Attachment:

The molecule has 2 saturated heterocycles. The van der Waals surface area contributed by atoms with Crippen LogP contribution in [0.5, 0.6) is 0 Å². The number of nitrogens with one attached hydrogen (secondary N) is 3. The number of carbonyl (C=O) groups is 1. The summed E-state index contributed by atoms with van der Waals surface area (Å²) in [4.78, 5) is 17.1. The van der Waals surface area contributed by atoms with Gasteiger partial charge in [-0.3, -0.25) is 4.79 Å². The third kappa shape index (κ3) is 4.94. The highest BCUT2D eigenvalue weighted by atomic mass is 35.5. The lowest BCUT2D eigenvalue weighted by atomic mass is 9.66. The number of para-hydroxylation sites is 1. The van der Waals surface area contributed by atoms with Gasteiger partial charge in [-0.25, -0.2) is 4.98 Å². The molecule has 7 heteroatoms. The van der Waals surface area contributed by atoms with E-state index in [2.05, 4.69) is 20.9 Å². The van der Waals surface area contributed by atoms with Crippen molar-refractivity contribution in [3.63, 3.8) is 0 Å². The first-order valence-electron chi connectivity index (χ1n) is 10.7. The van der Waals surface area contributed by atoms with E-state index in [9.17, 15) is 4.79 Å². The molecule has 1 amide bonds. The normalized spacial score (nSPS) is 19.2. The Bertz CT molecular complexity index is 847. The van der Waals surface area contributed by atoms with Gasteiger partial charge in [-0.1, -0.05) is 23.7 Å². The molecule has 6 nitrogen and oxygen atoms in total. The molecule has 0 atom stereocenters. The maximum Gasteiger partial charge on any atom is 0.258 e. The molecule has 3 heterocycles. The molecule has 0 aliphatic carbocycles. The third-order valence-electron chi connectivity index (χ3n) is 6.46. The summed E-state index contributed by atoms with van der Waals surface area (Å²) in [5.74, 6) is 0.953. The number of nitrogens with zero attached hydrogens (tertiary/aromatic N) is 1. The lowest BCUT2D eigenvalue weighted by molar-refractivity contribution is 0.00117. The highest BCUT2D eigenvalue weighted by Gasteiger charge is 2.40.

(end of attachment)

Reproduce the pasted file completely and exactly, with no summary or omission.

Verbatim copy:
The molecule has 2 saturated heterocycles. The van der Waals surface area contributed by atoms with Crippen LogP contribution in [0.5, 0.6) is 0 Å². The number of nitrogens with one attached hydrogen (secondary N) is 3. The number of carbonyl (C=O) groups is 1. The summed E-state index contributed by atoms with van der Waals surface area (Å²) in [4.78, 5) is 17.1. The van der Waals surface area contributed by atoms with Gasteiger partial charge in [-0.3, -0.25) is 4.79 Å². The third kappa shape index (κ3) is 4.94. The highest BCUT2D eigenvalue weighted by atomic mass is 35.5. The lowest BCUT2D eigenvalue weighted by atomic mass is 9.66. The number of para-hydroxylation sites is 1. The van der Waals surface area contributed by atoms with Gasteiger partial charge in [-0.25, -0.2) is 4.98 Å². The molecule has 7 heteroatoms. The van der Waals surface area contributed by atoms with E-state index in [2.05, 4.69) is 20.9 Å². The van der Waals surface area contributed by atoms with Crippen molar-refractivity contribution in [3.63, 3.8) is 0 Å². The first-order valence-electron chi connectivity index (χ1n) is 10.7. The van der Waals surface area contributed by atoms with E-state index in [9.17, 15) is 4.79 Å². The molecule has 1 amide bonds. The normalized spacial score (nSPS) is 19.2. The Bertz CT molecular complexity index is 847. The van der Waals surface area contributed by atoms with Gasteiger partial charge in [-0.1, -0.05) is 23.7 Å². The molecule has 6 nitrogen and oxygen atoms in total. The molecule has 0 atom stereocenters. The maximum Gasteiger partial charge on any atom is 0.258 e. The molecule has 3 heterocycles. The molecule has 0 aliphatic carbocycles. The third-order valence-electron chi connectivity index (χ3n) is 6.46. The summed E-state index contributed by atoms with van der Waals surface area (Å²) in [5.74, 6) is 0.953. The number of nitrogens with zero attached hydrogens (tertiary/aromatic N) is 1. The lowest BCUT2D eigenvalue weighted by molar-refractivity contribution is 0.00117. The highest BCUT2D eigenvalue weighted by Gasteiger charge is 2.40.